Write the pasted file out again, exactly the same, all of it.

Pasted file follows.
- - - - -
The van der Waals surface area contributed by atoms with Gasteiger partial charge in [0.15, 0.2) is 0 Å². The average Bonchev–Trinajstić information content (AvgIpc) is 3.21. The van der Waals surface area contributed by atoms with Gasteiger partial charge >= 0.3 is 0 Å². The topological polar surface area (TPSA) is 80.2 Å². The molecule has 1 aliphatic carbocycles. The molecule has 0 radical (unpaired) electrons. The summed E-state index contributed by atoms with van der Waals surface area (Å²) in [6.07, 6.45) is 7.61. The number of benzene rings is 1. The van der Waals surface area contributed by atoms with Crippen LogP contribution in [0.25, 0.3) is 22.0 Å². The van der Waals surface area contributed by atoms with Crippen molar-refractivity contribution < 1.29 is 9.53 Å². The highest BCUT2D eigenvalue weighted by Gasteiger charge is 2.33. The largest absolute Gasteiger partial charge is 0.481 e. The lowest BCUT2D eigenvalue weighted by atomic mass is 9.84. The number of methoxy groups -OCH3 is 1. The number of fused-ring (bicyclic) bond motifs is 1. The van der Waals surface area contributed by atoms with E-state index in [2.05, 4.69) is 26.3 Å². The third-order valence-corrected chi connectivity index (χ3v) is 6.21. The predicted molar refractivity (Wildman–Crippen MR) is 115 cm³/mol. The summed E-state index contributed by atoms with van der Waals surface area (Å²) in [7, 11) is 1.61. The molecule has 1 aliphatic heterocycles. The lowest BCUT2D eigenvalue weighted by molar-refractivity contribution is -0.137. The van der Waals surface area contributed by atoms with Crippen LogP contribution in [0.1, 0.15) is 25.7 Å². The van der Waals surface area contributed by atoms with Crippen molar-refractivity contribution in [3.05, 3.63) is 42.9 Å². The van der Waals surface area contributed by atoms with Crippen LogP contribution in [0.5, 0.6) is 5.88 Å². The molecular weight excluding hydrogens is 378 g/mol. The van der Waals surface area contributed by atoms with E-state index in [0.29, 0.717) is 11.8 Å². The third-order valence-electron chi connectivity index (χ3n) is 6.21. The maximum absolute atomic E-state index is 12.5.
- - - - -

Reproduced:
The van der Waals surface area contributed by atoms with Gasteiger partial charge in [0.15, 0.2) is 0 Å². The average Bonchev–Trinajstić information content (AvgIpc) is 3.21. The van der Waals surface area contributed by atoms with Gasteiger partial charge >= 0.3 is 0 Å². The topological polar surface area (TPSA) is 80.2 Å². The molecule has 1 aliphatic carbocycles. The molecule has 0 radical (unpaired) electrons. The summed E-state index contributed by atoms with van der Waals surface area (Å²) in [6.07, 6.45) is 7.61. The number of benzene rings is 1. The van der Waals surface area contributed by atoms with Crippen LogP contribution in [0.25, 0.3) is 22.0 Å². The van der Waals surface area contributed by atoms with Crippen molar-refractivity contribution < 1.29 is 9.53 Å². The highest BCUT2D eigenvalue weighted by Gasteiger charge is 2.33. The largest absolute Gasteiger partial charge is 0.481 e. The lowest BCUT2D eigenvalue weighted by atomic mass is 9.84. The number of methoxy groups -OCH3 is 1. The number of fused-ring (bicyclic) bond motifs is 1. The van der Waals surface area contributed by atoms with E-state index in [2.05, 4.69) is 26.3 Å². The third-order valence-corrected chi connectivity index (χ3v) is 6.21. The predicted molar refractivity (Wildman–Crippen MR) is 115 cm³/mol. The summed E-state index contributed by atoms with van der Waals surface area (Å²) in [7, 11) is 1.61. The molecule has 1 aliphatic heterocycles. The lowest BCUT2D eigenvalue weighted by molar-refractivity contribution is -0.137. The van der Waals surface area contributed by atoms with Crippen LogP contribution in [0.1, 0.15) is 25.7 Å². The van der Waals surface area contributed by atoms with Crippen molar-refractivity contribution in [3.05, 3.63) is 42.9 Å². The van der Waals surface area contributed by atoms with Crippen LogP contribution in [0.5, 0.6) is 5.88 Å². The molecular weight excluding hydrogens is 378 g/mol. The van der Waals surface area contributed by atoms with E-state index in [0.29, 0.717) is 11.8 Å². The third-order valence-electron chi connectivity index (χ3n) is 6.21. The maximum absolute atomic E-state index is 12.5.